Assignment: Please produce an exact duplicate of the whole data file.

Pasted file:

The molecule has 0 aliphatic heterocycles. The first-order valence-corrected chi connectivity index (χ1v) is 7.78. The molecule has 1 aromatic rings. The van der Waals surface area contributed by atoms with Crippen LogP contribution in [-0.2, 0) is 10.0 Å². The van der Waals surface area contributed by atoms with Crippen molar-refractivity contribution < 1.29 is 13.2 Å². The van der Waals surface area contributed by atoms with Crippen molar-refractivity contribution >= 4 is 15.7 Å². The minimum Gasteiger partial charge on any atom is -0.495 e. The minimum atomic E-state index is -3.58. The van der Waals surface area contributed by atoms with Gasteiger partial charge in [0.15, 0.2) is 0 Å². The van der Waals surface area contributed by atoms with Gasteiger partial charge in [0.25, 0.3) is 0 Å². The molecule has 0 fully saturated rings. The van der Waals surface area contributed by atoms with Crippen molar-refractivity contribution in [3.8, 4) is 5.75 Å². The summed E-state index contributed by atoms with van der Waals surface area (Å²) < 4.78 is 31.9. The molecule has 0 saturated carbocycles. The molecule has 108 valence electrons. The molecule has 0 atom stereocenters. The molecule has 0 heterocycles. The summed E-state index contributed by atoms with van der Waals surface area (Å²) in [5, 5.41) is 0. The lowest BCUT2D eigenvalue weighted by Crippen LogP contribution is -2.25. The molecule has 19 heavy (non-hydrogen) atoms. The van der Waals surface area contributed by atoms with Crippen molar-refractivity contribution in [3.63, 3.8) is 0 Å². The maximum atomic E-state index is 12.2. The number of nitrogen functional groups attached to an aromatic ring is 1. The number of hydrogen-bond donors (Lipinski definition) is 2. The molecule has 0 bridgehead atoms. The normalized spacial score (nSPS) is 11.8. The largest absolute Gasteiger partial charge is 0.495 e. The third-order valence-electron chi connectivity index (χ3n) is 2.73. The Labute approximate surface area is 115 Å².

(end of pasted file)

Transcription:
The molecule has 0 aliphatic heterocycles. The first-order valence-corrected chi connectivity index (χ1v) is 7.78. The molecule has 1 aromatic rings. The van der Waals surface area contributed by atoms with Crippen LogP contribution in [-0.2, 0) is 10.0 Å². The van der Waals surface area contributed by atoms with Crippen molar-refractivity contribution < 1.29 is 13.2 Å². The van der Waals surface area contributed by atoms with Crippen molar-refractivity contribution >= 4 is 15.7 Å². The minimum Gasteiger partial charge on any atom is -0.495 e. The minimum atomic E-state index is -3.58. The van der Waals surface area contributed by atoms with Gasteiger partial charge in [0.15, 0.2) is 0 Å². The van der Waals surface area contributed by atoms with Gasteiger partial charge in [0.25, 0.3) is 0 Å². The molecule has 0 fully saturated rings. The van der Waals surface area contributed by atoms with Crippen molar-refractivity contribution in [3.8, 4) is 5.75 Å². The summed E-state index contributed by atoms with van der Waals surface area (Å²) < 4.78 is 31.9. The molecule has 0 saturated carbocycles. The molecule has 108 valence electrons. The molecule has 0 atom stereocenters. The molecule has 0 heterocycles. The summed E-state index contributed by atoms with van der Waals surface area (Å²) in [5, 5.41) is 0. The lowest BCUT2D eigenvalue weighted by Crippen LogP contribution is -2.25. The molecule has 19 heavy (non-hydrogen) atoms. The van der Waals surface area contributed by atoms with Crippen molar-refractivity contribution in [3.63, 3.8) is 0 Å². The maximum atomic E-state index is 12.2. The number of nitrogen functional groups attached to an aromatic ring is 1. The number of hydrogen-bond donors (Lipinski definition) is 2. The molecule has 0 bridgehead atoms. The normalized spacial score (nSPS) is 11.8. The largest absolute Gasteiger partial charge is 0.495 e. The third-order valence-electron chi connectivity index (χ3n) is 2.73. The Labute approximate surface area is 115 Å².